A Survey of Public Perception on Elections and Civic Education in Afghanistan
March 31, 2013
Democracy International, in partnership with the National Center for Policy Research (NCPR) at Kabul University, conducted a nationwide survey of Afghan citizens on issues related to elections and civic education. DI and NCPR administered a 63-question survey to 4,000 randomly selected Afghans in all 34 of Afghanistan’s provinces from October 1 through November 20, 2012.
This survey attempts to understand citizens’ perceptions on ongoing electoral reform efforts and how Afghans receive information about elections. The findings can help inform future civic education efforts in Afghanistan and provide both Afghan policy-makers and the international community critical information related to Afghan governance and international assistance for democratic strengthening.
The survey reveals that Afghans are divided on how democracy functions overall in Afghanistan. While 39 percent of Afghans report some level of satisfaction with how democracy works in the country, 33 percent report dissatisfaction. Nevertheless, 77 percent of Afghans have some or a lot of confidence in President Karzai.
While a plurality of Afghans (46%) are satisfied with the election process, there is a severe lack of election-related information throughout Afghanistan. Common understanding of the institutions that manage Afghan elections is low, with 62 percent of Afghans reporting they are unfamiliar with the function of the Electoral Complaints Commission, and 33 percent of Afghans reporting they are not well informed about the role of the Independent Election Commission. A majority of Afghans (63%) say they are more likely to vote if they are better informed about the election process and candidates. Only 25 percent of Afghans report they had sufficient information in preparation for previous elections. Despite the current information gap, 76 percent of Afghans plan to participate in the upcoming presidential election and 70 percent in the parliamentary elections. The survey reveals that Afghans prefer to receive election-related information through radio and Friday prayers, with 85 percent of Afghans selecting radio advertisements, 80 percent talk radio, and 81 percent Friday prayers as their preferred vehicles of information.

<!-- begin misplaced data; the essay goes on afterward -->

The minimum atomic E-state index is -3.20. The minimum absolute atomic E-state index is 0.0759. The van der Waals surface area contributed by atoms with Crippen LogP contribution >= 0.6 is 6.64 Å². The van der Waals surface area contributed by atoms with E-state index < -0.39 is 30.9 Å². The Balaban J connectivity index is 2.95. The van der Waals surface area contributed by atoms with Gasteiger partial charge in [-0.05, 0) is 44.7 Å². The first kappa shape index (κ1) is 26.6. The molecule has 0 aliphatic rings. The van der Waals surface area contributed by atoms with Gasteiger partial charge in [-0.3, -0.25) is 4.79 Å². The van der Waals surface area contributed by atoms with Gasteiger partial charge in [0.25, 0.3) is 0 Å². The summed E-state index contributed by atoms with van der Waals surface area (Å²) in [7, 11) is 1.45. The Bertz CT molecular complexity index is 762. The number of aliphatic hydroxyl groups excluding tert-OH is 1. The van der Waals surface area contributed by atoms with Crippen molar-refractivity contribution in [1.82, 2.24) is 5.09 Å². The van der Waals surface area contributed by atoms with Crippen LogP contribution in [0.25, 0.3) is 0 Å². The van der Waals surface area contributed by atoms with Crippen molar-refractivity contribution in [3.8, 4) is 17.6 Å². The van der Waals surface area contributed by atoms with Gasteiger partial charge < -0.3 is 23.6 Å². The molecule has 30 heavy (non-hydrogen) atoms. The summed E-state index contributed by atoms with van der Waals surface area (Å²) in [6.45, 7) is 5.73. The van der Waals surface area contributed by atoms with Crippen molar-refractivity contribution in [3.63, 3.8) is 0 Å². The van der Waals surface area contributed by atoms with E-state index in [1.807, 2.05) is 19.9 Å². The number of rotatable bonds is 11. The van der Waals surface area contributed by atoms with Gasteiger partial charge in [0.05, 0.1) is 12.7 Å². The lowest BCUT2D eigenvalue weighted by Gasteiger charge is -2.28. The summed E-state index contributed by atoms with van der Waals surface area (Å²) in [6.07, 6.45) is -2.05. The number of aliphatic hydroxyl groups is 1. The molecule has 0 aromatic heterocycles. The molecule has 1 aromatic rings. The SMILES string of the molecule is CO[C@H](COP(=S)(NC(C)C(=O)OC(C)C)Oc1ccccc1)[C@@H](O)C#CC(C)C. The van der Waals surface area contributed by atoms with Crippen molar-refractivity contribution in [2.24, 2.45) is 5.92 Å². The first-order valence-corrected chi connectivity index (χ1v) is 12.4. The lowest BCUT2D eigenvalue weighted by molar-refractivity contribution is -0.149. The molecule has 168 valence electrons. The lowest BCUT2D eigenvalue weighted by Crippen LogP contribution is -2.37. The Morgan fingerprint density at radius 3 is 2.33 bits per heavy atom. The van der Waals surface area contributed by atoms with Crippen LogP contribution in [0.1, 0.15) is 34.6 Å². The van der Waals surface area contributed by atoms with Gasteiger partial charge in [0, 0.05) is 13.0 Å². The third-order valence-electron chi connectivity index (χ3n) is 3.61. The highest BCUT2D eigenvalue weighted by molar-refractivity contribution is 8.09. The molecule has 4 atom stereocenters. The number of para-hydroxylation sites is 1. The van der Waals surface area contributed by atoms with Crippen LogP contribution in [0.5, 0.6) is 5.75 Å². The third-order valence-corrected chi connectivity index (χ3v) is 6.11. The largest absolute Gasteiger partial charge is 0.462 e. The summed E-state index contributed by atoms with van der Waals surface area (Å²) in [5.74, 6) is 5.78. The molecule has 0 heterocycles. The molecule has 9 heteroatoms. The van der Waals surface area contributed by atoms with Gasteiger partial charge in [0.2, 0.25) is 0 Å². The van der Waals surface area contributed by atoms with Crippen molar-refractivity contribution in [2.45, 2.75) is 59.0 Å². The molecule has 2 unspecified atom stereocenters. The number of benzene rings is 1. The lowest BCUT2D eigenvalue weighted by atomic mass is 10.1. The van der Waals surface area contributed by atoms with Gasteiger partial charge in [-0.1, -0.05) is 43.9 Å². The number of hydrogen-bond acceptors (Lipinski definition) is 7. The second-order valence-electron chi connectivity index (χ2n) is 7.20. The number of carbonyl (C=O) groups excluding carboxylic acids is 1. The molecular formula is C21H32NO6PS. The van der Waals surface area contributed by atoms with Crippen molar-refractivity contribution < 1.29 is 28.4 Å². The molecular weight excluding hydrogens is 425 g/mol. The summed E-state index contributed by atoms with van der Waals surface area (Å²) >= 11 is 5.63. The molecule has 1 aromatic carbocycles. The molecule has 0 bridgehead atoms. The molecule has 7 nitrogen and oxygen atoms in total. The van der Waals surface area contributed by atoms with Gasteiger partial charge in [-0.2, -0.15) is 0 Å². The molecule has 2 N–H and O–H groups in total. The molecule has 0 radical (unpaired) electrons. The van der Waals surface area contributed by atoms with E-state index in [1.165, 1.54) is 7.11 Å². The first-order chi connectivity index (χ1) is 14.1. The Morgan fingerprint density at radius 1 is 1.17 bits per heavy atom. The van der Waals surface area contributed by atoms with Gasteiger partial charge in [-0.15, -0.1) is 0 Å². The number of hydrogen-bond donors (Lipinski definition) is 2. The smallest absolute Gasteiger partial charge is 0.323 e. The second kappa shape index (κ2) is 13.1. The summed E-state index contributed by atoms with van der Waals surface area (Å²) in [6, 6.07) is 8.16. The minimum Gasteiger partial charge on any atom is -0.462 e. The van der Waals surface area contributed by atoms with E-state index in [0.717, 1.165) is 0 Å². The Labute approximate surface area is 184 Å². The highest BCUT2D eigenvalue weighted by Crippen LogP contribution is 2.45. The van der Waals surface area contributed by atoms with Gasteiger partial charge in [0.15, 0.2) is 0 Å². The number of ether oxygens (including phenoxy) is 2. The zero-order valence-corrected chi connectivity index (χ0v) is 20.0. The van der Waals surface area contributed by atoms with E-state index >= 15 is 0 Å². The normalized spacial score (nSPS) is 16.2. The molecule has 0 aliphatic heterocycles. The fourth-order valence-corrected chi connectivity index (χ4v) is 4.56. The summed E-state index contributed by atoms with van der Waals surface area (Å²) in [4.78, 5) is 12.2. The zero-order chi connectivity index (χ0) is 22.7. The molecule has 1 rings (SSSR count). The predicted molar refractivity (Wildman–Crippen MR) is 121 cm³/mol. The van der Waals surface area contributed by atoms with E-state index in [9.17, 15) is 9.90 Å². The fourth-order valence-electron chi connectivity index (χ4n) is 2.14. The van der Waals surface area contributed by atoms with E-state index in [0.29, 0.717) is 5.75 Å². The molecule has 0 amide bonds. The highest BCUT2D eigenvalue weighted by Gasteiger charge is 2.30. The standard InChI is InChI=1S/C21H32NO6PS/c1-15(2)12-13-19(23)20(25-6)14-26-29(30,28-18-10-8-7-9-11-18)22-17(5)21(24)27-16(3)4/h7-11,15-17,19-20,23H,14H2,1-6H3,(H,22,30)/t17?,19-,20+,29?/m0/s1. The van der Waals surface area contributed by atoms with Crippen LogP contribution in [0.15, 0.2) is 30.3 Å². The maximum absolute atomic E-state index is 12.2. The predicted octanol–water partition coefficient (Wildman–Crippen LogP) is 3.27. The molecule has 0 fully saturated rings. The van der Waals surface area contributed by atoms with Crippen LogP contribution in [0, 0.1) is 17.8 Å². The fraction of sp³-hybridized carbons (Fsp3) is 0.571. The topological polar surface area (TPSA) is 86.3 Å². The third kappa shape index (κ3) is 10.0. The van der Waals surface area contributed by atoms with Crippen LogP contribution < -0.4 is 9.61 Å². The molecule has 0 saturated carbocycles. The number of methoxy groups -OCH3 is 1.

The findings also reveal that 65 percent of Afghans have no confidence in the Taliban, and 73 percent believe armed insurgents, either former or present, should not be permitted to participate as candidates in elections. When asked about their support for reconciliation with the Taliban and other insurgent groups in Afghanistan, the nationwide results are divided, with 47 percent of Afghans saying they are either likely or very likely to support reconciliation and 38 percent saying they are either unlikely or very unlikely to support it.